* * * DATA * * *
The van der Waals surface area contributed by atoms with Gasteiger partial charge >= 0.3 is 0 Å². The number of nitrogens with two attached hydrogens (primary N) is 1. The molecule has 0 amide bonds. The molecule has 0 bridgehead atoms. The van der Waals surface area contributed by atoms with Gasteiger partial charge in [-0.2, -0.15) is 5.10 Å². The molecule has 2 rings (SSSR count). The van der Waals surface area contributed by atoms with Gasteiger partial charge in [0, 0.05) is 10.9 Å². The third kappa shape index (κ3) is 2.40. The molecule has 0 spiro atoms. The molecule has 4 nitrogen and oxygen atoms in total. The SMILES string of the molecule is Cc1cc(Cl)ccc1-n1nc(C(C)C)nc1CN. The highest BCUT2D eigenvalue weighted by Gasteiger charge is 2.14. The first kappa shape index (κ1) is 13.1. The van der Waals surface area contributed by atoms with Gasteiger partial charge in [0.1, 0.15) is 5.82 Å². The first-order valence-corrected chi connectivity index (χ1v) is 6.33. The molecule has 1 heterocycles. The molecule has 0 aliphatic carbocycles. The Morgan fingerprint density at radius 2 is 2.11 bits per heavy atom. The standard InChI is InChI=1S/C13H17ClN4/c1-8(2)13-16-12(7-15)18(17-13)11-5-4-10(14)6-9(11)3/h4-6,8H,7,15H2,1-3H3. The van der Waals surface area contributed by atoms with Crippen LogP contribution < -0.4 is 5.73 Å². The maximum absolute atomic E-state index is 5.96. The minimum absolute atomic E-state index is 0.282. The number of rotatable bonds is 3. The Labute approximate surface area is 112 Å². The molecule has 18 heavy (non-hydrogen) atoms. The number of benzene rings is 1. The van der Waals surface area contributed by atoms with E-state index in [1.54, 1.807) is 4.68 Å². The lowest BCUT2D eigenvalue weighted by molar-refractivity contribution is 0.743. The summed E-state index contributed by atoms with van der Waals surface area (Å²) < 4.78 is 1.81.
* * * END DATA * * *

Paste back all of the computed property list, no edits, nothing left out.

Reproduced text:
The van der Waals surface area contributed by atoms with Gasteiger partial charge >= 0.3 is 0 Å². The number of nitrogens with two attached hydrogens (primary N) is 1. The molecule has 0 amide bonds. The molecule has 0 bridgehead atoms. The van der Waals surface area contributed by atoms with Gasteiger partial charge in [-0.2, -0.15) is 5.10 Å². The molecule has 2 rings (SSSR count). The van der Waals surface area contributed by atoms with Gasteiger partial charge in [0, 0.05) is 10.9 Å². The third kappa shape index (κ3) is 2.40. The molecule has 0 spiro atoms. The molecule has 4 nitrogen and oxygen atoms in total. The SMILES string of the molecule is Cc1cc(Cl)ccc1-n1nc(C(C)C)nc1CN. The highest BCUT2D eigenvalue weighted by Gasteiger charge is 2.14. The first kappa shape index (κ1) is 13.1. The van der Waals surface area contributed by atoms with Gasteiger partial charge in [0.1, 0.15) is 5.82 Å². The first-order valence-corrected chi connectivity index (χ1v) is 6.33. The molecule has 1 heterocycles. The molecule has 0 aliphatic carbocycles. The Morgan fingerprint density at radius 2 is 2.11 bits per heavy atom. The standard InChI is InChI=1S/C13H17ClN4/c1-8(2)13-16-12(7-15)18(17-13)11-5-4-10(14)6-9(11)3/h4-6,8H,7,15H2,1-3H3. The van der Waals surface area contributed by atoms with Crippen LogP contribution < -0.4 is 5.73 Å². The maximum absolute atomic E-state index is 5.96. The minimum absolute atomic E-state index is 0.282. The number of rotatable bonds is 3. The Labute approximate surface area is 112 Å². The molecule has 18 heavy (non-hydrogen) atoms. The number of benzene rings is 1. The van der Waals surface area contributed by atoms with E-state index in [1.54, 1.807) is 4.68 Å². The lowest BCUT2D eigenvalue weighted by molar-refractivity contribution is 0.743. The summed E-state index contributed by atoms with van der Waals surface area (Å²) < 4.78 is 1.81.